Sep 19th, 2010
Way back in my first year as a daily newspaper reporter, I wrote a lot of obituaries. You’d get tossed an ever-so brief outline of the life of someone and you had to write a thoughtful – if concise – news brief. If the deceased person was famous, he or she would get a longer story with comments from those who knew them.
Though she never spoke a word or passed a piece of legislation or accomplished any of the usual things we consider marks of greatness, our beloved dog and guru Felicity deserves an obituary. The qualities she possessed are a kind of greatness that many, many humans would do well to emulate: kindness, empathy, zest for life, endless loyalty.
She also loved a long walk, a fast Frisbee and just about any food we set before her, especially stuff we were eating. She put up with brushings, baths, the indignities of costumes – a cape one year, reindeer antlers another — and the numerous puppies we brought home, hoping she’d tutor them in correct dog manners. They learned to respect her, even the dogs that succeed her: Frankie, Skye and Butters. To all she was the queen.
She was a great swimmer, retrieving sticks as long as a human would throw them. And she was well-traveled, following us and her cat friend, Howie, to Germany where she learned to love die Briefträger who’d wrap our mail into a bundle to feed to her throw the door slot. She’d dutifully search the house for someone to give it too, depositing it on Ginny or Alex’s bed if we weren’t home. She also saw Paris, Rome and Venice, riding in a gondola – which was way cooler than our canoe – and chasing pigeons in St. Mark’s Square. Startled the heck out of her having one actually wind up in her mouth!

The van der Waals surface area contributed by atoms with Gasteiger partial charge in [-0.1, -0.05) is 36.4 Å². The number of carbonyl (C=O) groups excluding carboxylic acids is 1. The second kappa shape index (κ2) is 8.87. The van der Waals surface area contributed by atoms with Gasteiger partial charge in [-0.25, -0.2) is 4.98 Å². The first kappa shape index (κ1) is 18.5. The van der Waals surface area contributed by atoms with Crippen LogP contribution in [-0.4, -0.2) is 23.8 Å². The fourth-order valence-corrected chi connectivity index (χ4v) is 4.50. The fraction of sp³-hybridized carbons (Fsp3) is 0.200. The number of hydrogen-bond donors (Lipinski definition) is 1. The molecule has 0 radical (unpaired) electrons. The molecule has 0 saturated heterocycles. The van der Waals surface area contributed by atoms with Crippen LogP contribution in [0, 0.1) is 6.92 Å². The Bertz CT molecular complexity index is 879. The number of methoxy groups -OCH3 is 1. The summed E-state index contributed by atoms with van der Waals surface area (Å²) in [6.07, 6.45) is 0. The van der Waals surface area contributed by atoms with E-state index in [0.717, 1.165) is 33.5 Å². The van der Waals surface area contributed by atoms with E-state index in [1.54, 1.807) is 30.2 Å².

I knew when she was a puppy that I’d likely never see another like her – even when I exclaimed in frustration over some doggy piddle, whining to Brian that I wanted my “puppy tubes tied.” Simply by doggedly being herself, day after day, year after year, Felicity taught her human family how to enjoy each day we’re given. There’s nothing better than a walk to boost the spirits. Being together in the same room is what we’re supposed to do, add a meal and you’ve got bliss.
I can’t put into words all the many great memories we have of her, but I’ll mention those that were said as we buried her between the raspberry patches on September 11. From Brian: the unbelievable speed she had chasing Frisbees or balls in the woods. Ginny: the time we drove to Italy with her squeezed on the floor of our BMW licking our toes and enjoying the ride. Jessica: the fun times training her in 4-H for the county fair and how easy she was to train; she thrived on having a job. Alex: I loved her more than some people. Me: She made me a life-long dog lover.
We’ll never forget her. But I hope that even more we’ll draw upon Felicity’s goodness and felicity, her very apt name, the rest of our lives.икони